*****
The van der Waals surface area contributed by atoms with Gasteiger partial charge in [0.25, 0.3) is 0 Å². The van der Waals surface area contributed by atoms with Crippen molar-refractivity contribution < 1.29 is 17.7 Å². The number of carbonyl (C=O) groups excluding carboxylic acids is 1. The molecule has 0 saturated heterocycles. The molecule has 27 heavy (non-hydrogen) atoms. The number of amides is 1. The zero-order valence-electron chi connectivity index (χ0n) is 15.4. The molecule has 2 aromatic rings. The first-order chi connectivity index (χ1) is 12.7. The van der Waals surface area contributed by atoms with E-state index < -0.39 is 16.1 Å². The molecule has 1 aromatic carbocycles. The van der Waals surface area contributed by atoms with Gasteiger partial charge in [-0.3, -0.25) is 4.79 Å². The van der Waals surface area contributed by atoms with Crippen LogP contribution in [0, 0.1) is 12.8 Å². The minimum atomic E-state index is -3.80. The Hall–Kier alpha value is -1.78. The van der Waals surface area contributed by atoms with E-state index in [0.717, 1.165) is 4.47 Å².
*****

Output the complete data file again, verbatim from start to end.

The van der Waals surface area contributed by atoms with Gasteiger partial charge in [0.25, 0.3) is 0 Å². The van der Waals surface area contributed by atoms with Crippen molar-refractivity contribution < 1.29 is 17.7 Å². The number of carbonyl (C=O) groups excluding carboxylic acids is 1. The molecule has 0 saturated heterocycles. The molecule has 27 heavy (non-hydrogen) atoms. The number of amides is 1. The zero-order valence-electron chi connectivity index (χ0n) is 15.4. The molecule has 2 aromatic rings. The first-order chi connectivity index (χ1) is 12.7. The van der Waals surface area contributed by atoms with E-state index < -0.39 is 16.1 Å². The molecule has 1 aromatic carbocycles. The van der Waals surface area contributed by atoms with Gasteiger partial charge in [-0.3, -0.25) is 4.79 Å². The van der Waals surface area contributed by atoms with Crippen LogP contribution in [0, 0.1) is 12.8 Å². The minimum atomic E-state index is -3.80. The Hall–Kier alpha value is -1.78. The van der Waals surface area contributed by atoms with E-state index in [0.717, 1.165) is 4.47 Å².